- Sleep. You never get enough on any other days.
- Meditate. Find peace with yourself and your world.
- Pray with your community. You soul rejoices with God when you do.
Last weekend I read an interview with Shawn Sprockett in the Techies Project where he was asked: “What is really exciting to you about your work? What are things you’re super proud of, what are things that really activate you right now?”
If I were to answer this very quickly, I’d say that it was exciting that my work involves transforming lives through travel and education. But this is a very expected, somewhat drinkin’-the-koolaid response. I just finished a long, drawn-out, somewhat arduous project and am wanting to dig a little bit deeper into what “activates” me.
If I go into my past, the work that I was most excited by involved stories of people finding themselves in this world, and how technology can facilitate that process. Perhaps it started with my experience as a bullied 12 year old gay boy in the Midwest finding support online. And from there, finding a way to travel to Germany via my online Filipino penpal. And then later, the projects that I worked on in college, such as designing a medical device for Ugandan midwives, or HIV disclosure service, certaintly “activated” my passions for the impact that design can have on people’s everyday lives.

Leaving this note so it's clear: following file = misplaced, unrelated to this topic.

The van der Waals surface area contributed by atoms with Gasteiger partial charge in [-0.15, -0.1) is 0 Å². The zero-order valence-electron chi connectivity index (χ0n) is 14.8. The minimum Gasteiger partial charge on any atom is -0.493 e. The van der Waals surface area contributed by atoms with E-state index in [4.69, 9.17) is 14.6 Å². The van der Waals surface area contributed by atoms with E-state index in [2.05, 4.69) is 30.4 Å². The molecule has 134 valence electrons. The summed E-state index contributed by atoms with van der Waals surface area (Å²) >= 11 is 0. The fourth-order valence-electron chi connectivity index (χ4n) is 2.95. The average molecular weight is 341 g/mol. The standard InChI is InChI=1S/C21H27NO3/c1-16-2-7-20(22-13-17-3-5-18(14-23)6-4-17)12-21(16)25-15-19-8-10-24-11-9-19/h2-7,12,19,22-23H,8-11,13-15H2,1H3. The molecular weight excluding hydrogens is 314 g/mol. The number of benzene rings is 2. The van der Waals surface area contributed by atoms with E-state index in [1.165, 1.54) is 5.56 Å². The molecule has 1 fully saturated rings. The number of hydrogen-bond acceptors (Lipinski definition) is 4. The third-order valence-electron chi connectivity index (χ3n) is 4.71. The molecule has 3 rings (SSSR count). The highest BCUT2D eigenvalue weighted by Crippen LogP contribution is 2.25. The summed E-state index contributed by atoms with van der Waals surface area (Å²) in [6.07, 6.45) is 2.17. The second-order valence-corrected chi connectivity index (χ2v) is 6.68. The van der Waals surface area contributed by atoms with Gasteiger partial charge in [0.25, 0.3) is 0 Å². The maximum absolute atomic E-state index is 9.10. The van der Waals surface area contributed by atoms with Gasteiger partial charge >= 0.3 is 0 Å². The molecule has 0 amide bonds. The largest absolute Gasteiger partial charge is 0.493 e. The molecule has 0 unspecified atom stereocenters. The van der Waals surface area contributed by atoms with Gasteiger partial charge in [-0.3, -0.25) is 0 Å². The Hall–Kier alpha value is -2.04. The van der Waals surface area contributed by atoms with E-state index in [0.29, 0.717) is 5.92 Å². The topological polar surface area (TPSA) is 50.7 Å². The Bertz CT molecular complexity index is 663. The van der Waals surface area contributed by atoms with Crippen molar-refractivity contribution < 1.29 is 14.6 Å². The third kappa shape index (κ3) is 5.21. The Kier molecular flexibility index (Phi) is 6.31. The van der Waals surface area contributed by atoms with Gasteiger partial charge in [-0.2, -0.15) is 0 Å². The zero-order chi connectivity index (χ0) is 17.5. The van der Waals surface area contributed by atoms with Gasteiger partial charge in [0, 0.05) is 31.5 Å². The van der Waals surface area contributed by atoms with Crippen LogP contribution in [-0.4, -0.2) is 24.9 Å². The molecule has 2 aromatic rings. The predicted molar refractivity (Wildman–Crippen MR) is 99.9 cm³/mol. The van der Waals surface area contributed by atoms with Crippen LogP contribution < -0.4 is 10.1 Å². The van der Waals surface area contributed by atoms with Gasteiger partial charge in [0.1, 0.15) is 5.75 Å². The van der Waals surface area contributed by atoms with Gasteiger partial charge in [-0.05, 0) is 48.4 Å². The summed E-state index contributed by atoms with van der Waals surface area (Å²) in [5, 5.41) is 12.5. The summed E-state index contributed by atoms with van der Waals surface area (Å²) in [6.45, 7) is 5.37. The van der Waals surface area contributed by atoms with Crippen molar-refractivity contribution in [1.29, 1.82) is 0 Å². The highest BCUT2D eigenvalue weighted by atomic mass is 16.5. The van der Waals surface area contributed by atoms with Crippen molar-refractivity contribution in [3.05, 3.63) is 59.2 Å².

I must press forward toward what activates me, what makes my soul come alive. As I wrote yesterday, we should remain close to what matters most to us, close to our heart, close to who we are. Same with passions and interests - they don’t only come from looking outside, but from looking within.